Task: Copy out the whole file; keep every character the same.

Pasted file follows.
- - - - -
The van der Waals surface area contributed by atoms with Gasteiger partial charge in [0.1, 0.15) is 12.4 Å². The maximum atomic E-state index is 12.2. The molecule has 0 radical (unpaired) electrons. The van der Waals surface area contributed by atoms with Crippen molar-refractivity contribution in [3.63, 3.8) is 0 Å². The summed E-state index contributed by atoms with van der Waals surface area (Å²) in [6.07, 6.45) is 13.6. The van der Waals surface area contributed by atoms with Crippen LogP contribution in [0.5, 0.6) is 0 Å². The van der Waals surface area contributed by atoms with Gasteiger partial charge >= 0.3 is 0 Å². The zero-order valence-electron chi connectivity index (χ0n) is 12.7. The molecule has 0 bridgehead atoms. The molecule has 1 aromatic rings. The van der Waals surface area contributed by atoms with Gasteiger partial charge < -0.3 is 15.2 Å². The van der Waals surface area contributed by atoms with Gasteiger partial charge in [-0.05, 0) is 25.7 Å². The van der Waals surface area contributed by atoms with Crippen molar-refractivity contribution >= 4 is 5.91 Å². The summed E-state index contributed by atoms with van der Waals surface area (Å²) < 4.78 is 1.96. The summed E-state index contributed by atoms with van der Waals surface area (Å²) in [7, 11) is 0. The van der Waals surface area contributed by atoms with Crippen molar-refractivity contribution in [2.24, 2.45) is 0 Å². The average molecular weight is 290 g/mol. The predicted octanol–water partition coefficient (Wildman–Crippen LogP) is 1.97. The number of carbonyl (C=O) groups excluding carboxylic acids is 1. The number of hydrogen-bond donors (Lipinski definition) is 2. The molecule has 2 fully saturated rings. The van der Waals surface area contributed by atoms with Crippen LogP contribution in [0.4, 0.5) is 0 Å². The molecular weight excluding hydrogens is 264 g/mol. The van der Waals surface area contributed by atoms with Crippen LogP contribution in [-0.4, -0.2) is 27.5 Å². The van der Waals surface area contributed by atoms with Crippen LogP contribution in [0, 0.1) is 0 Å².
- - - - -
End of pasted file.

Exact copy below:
The van der Waals surface area contributed by atoms with Gasteiger partial charge in [0.1, 0.15) is 12.4 Å². The maximum atomic E-state index is 12.2. The molecule has 0 radical (unpaired) electrons. The van der Waals surface area contributed by atoms with Crippen molar-refractivity contribution in [3.63, 3.8) is 0 Å². The summed E-state index contributed by atoms with van der Waals surface area (Å²) in [6.07, 6.45) is 13.6. The van der Waals surface area contributed by atoms with Crippen LogP contribution in [0.5, 0.6) is 0 Å². The van der Waals surface area contributed by atoms with Gasteiger partial charge >= 0.3 is 0 Å². The zero-order valence-electron chi connectivity index (χ0n) is 12.7. The molecule has 0 bridgehead atoms. The molecule has 1 aromatic rings. The van der Waals surface area contributed by atoms with Gasteiger partial charge < -0.3 is 15.2 Å². The van der Waals surface area contributed by atoms with Gasteiger partial charge in [-0.05, 0) is 25.7 Å². The van der Waals surface area contributed by atoms with Crippen molar-refractivity contribution >= 4 is 5.91 Å². The summed E-state index contributed by atoms with van der Waals surface area (Å²) < 4.78 is 1.96. The summed E-state index contributed by atoms with van der Waals surface area (Å²) in [7, 11) is 0. The van der Waals surface area contributed by atoms with Crippen molar-refractivity contribution in [2.24, 2.45) is 0 Å². The average molecular weight is 290 g/mol. The predicted octanol–water partition coefficient (Wildman–Crippen LogP) is 1.97. The number of carbonyl (C=O) groups excluding carboxylic acids is 1. The number of hydrogen-bond donors (Lipinski definition) is 2. The molecule has 2 fully saturated rings. The van der Waals surface area contributed by atoms with Crippen LogP contribution in [0.4, 0.5) is 0 Å². The molecular weight excluding hydrogens is 264 g/mol. The van der Waals surface area contributed by atoms with Crippen LogP contribution in [-0.4, -0.2) is 27.5 Å². The van der Waals surface area contributed by atoms with Crippen LogP contribution in [0, 0.1) is 0 Å².